Scuba mask wearing can make newbie divers feel like they’ve had their face confined in a small space. But the reality is they are not confined at all.
When I taught scuba diving many scuba diving students who had a fear of wearing a mask didn’t like their nose being covered. This is common, as it’s a strange feeling only having the ability to breath through your mouth. This can take a bit of getting used to for some.
This mask problem and the beginner diver’s claustrophobia problem often gets heightened when mask clearing training begins. This is often the challenge for many diving instructors with scuba diver beginners.
Patience was always the key, as with any teaching.
I’ve also been at a dinner table with new friends and often had the comment: ‘I couldn’t go diving, as I’d feel claustrophobic with a mask on my face.’
People with claustrophobia can’t dive – myth or bust?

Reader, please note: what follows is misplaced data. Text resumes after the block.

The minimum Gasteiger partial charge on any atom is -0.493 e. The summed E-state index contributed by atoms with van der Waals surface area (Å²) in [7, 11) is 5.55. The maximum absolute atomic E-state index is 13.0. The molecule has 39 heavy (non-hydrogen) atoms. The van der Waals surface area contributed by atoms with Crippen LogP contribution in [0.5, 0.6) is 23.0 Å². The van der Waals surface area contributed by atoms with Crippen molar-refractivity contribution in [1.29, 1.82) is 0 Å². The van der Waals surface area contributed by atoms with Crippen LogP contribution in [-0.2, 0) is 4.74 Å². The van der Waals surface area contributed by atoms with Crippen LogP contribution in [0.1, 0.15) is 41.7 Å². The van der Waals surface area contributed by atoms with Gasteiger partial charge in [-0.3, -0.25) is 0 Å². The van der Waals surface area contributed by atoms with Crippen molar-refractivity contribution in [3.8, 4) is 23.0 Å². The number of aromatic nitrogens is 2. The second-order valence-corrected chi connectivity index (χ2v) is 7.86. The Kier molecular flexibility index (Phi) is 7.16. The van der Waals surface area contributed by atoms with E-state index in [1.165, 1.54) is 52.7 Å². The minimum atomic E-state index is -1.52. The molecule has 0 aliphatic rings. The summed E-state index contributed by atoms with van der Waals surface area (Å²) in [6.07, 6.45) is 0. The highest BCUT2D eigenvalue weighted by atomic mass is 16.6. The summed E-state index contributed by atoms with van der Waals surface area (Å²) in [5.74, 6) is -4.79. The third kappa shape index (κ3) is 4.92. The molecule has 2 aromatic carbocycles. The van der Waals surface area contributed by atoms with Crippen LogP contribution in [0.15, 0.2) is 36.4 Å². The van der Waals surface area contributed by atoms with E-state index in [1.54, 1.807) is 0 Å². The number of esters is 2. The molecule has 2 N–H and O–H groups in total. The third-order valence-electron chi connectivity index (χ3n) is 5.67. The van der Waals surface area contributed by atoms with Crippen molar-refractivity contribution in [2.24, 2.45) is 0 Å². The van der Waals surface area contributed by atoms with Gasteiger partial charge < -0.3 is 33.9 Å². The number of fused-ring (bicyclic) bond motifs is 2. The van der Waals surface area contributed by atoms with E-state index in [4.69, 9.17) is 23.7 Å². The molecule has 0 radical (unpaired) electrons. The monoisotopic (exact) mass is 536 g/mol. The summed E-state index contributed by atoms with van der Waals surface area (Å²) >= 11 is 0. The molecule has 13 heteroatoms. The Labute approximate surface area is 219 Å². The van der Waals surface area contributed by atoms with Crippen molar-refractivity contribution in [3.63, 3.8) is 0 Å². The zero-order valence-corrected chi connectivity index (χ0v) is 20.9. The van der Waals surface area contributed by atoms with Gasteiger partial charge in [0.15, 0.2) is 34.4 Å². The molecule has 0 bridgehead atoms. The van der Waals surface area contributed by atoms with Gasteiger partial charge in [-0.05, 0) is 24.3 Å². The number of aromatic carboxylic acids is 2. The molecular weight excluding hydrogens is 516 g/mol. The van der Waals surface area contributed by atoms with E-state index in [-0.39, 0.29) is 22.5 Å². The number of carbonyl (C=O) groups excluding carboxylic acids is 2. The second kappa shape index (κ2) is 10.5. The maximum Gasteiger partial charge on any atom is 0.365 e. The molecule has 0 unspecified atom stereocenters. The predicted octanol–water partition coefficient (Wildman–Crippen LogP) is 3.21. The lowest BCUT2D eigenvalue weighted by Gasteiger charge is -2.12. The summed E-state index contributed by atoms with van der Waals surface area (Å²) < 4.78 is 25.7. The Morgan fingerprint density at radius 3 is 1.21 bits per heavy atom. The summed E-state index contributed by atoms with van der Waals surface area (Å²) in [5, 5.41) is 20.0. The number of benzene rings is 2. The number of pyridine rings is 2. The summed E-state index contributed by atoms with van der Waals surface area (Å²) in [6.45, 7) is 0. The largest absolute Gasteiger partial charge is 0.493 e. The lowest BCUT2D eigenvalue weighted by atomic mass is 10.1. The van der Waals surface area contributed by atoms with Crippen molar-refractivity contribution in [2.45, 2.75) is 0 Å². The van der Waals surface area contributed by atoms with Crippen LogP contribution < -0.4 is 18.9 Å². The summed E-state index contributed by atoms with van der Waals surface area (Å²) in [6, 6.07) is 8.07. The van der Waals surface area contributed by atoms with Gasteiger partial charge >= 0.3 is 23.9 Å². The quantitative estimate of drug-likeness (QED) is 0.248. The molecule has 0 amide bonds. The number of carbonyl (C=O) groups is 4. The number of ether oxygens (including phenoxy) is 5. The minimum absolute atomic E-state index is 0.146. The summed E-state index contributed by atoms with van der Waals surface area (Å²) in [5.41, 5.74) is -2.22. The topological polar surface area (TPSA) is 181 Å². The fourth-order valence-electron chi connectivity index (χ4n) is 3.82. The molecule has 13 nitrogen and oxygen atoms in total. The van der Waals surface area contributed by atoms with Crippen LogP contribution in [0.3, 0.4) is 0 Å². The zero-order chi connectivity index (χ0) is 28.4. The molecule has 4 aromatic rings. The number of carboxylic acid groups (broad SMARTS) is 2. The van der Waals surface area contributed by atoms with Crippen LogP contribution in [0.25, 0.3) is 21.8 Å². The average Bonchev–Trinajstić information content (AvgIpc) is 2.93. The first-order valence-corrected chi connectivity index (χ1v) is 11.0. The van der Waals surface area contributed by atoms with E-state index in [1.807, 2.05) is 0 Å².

At the start of this article on scuba diving claustrophobia, I started by saying those who suffer from severe claustrophobia may need to avoid scuba diving all together. So is claustrophobia a contraindication to scuba diving?
However, that isn’t the full picture.
I admit to being mildly claustrophobic. But because my level of claustrophobia and how I reaction is very mild. Which means it’s never affected my scuba diving.
Having said that I would never do cave diving. Cave diving would be a step too far for me. Aside from the fact that cave diving is one of the most dangerous sports you can attempt. For me it would be being totally enclosed.
But I have penetrated ship wrecks and swam through coral swim-through’s. I have also swam into small caves, which are more like extended swim through’s without a problem.
So if you are aware of your claustrophobia and your reaction is mild anxiety, then you should be okay to scuba dive. I suggest you speak with your nearest scuba diving club or training centre about learning to dive. Explain your concerns and they will help you.